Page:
Released in 1989 in Japan and North America and in 1990 in Europe, the Nintendo Game Boy isn’t a nostalgic gaming console as much as it is an instantly recognisable symbol of the 90s and all it held. After-all, this underdog console, which received middling reviews upon release, grew to outsell the competition based on its huge library of titles alone.
So which of these titles has remained prized by fans all these decades later, so much so that enthusiasts would go to the ends of the Earth to track a copy down? Read on to find out!
Chikyu Kaiho Gun ZAS – $740
When you think of aesthetically beautiful video games, you probably think of No Man’s Sky or Elder Scrolls, rather than anything available to play on the Game Boy. Nevertheless, 1992’s Chikyu Kaiho Gun ZAS was considered cutting-edge in its looks at the time and is still thought of as a stunning game today. This Japan-exclusive game is a meticulously-designed shoot-em-up that has gained a reputation as a hidden gem for the console, owing to the fact that it was never released worldwide.
Today, Chikyu Kaiho Gun ZAS is one of the most in-demand ports on the market, with enthusiasts scrambling to add it to their collection, and it has a minimum secondhand cartridge price of $210. As for the complete game including the box, you can expect to pay over $700 to own it for yourself!
Jimmy Connors Tennis (American Version) – $390
Plenty of video games develop loyal fanbases that continue to play a title long after its release, but those games are rarely tennis themed. Jimmy Connors Tennis was originally released to the Nintendo Entertainment System in 1993 before being released to the Game Boy (plus the Atari Lynx) later that year. The game was released in several different countries on the Game Boy and received favourable reviews, but it is the American edition specifically that stuck in the hearts of fans.
The North American run of Jimmy Connors Tennis was smaller than you might expect. As a result, enthusiasts set about snapping up copies of this game whenever they could, leading to an incredibly high secondhand price of $100 for the cartridge alone and almost $400 for the complete game and packaging.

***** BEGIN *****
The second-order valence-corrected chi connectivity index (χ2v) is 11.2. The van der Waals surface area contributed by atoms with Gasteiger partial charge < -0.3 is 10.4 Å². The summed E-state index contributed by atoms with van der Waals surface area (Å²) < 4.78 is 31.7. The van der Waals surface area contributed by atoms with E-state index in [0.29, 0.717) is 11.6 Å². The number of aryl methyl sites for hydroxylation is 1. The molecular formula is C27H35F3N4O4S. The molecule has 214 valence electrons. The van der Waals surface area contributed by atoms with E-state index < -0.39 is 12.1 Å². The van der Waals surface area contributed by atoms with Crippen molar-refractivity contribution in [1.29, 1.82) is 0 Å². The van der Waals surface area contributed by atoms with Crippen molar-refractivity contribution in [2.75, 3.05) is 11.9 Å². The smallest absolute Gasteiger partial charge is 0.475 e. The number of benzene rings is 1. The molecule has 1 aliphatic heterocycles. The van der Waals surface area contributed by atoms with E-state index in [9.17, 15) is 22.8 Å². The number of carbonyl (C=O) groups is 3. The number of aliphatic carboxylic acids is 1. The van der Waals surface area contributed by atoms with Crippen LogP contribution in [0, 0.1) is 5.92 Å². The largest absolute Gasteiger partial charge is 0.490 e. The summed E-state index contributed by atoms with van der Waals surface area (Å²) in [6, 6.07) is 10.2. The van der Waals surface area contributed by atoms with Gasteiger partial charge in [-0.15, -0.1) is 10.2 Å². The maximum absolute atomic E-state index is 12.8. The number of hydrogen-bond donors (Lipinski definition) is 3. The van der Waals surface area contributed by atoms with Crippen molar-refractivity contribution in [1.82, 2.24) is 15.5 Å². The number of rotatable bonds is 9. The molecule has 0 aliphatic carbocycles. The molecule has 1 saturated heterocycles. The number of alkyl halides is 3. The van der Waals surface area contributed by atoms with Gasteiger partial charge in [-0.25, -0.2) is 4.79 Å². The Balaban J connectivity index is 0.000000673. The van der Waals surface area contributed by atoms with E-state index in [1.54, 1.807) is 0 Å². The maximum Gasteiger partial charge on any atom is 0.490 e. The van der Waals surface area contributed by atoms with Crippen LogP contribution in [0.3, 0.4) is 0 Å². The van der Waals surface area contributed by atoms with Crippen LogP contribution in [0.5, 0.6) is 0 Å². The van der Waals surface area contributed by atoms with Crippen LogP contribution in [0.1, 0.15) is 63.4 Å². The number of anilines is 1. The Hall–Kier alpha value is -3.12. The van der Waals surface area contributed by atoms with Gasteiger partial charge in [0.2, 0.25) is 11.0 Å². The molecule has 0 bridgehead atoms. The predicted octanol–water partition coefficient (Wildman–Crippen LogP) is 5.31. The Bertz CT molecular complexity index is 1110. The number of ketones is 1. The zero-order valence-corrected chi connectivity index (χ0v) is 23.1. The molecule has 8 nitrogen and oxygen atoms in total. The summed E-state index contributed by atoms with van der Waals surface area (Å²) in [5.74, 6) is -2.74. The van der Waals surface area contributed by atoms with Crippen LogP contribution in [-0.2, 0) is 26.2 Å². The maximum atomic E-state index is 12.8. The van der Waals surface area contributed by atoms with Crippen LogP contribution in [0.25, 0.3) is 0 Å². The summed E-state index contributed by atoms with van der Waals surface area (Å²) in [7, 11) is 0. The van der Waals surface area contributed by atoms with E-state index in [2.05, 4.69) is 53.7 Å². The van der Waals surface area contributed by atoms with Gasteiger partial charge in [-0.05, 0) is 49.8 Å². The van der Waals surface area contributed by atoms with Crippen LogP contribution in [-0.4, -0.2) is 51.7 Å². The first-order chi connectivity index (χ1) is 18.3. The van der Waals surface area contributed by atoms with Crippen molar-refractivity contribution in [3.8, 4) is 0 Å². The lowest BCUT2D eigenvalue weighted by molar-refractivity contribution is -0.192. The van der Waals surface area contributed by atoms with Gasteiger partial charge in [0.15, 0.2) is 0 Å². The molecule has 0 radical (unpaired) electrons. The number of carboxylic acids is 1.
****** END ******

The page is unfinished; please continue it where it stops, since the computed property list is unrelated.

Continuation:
Avenging Spirit (European Version) – $390
1992’s Avenging Spirit has a pretty morose title and a premise that sees you possess several other creatures in order to solve a mystery. Therefore, it’s no surprise that gamers were equally puzzled by both box designs the game was released with, from the gun-wielding gangster that emblazoned the North American cover to the European choice of an adorable chibi ghost.
Though neither design properly reflects Avenging Spirit’s actual mysterious tone, it was the European box that fans went wild for, with its value jumping from $40 to $600 between 2014 and 2015. The fervour has calmed down a little since though, as the 2022 value is closer to $400.
Toxic Crusaders – $310
The 80s and early 90s were a weird time. In no other decade could low budget splatter horror flick The Toxic Avenger – with its themes of child murder, sexual assault and human trafficking – be turned into a wholesome kid’s cartoon with a message of protecting our planet. However, even more unbelievable is the fact that this cartoon was then turned into a game for the Game Boy.
Not many copies of the 1992 Toxic Crusaders game still exist today, but given The Toxic Avenger’s status as major cult icon, it makes sense that any and all associated merch is highly sought after by horror fans. Subsequently, the resale value for a complete copy of the Game Boy game consistently sits pretty at around $300.
F1 Pole Position – $800